Apple says it may file new patent suit targeting Samsung Galaxy S4A judge this week rejected Apple from adding Samsung's new flagship Galaxy S4 smartphone to an existing lawsuit, causing Apple to signal it may file a new suit to target the device.
U.S. Magistrate Judge Paul S. Grewal said adding another product to the case in San Jose, Calif., would be a "tax on the court's resources," Bloomberg reported on Thursday. Citing the fact that additional products take up "considerable amounts of the court's time and energy," he said the Galaxy S4 would not become part of the ongoing patent infringement case.
In response, an attorney representing Apple said that the exclusion would require the iPhone maker to file a new, separate lawsuit. That's because the products in question in the current suit, including the Galaxy S III, will likely be out of date by the time the case goes to trial next March.
Apple first attempted to add the Galaxy S4 to the California lawsuit in May, soon after Samsung launched the device. Apple's initial analysis of the Galaxy S4 suggested to the company that it too infringes on the company's patented inventions.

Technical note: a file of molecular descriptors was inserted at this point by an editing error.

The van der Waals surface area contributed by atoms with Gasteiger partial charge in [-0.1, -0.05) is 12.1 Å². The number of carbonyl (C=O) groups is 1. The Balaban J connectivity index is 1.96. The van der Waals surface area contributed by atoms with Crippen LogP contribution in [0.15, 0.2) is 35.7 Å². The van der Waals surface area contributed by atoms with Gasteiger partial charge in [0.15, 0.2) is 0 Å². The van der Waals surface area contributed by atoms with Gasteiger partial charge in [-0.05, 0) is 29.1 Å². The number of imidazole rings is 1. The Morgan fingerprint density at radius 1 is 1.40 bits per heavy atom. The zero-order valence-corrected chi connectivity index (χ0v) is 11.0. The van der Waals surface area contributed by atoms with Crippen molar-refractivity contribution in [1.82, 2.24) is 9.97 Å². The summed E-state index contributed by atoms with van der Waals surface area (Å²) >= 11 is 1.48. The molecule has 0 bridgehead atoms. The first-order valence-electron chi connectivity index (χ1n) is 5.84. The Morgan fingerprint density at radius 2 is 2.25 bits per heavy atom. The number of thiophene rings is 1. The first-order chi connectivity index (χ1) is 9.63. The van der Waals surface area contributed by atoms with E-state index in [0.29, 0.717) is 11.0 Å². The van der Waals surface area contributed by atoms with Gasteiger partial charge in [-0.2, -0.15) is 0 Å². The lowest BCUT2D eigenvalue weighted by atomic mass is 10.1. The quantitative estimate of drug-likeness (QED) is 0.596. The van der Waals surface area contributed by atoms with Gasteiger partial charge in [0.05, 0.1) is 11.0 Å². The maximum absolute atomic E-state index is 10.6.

Specifically, Apple believes the Galaxy S4 infringes on five patents it owns, related to Siri, data synchronization, and graphical user interface elements. Apple's complaint also took issue with the Google Now assistant service for Android.
Apple even offered to knock an existing product out of the lawsuit to appease the judge, keeping the total number of products in question at 22 with the inclusion of the Galaxy S4. But that wasn't enough for Grewal, who hopes to keep the case on track for a scheduled March 2014 trial date.
On Topic: patents
- Apple awarded patent for augmented reality devices with transparent displays
- Apple's scanner mouse patent dynamically adjusts resolution, displays images on housing
- Apple patent reveals method of attaching sapphire cover glass to iPhone
- Apple continues exploring location-based security settings, looks at new adaptive brightness controls
- Apple tech uses geofences, crowdsourced data to pinpoint cell network dead spots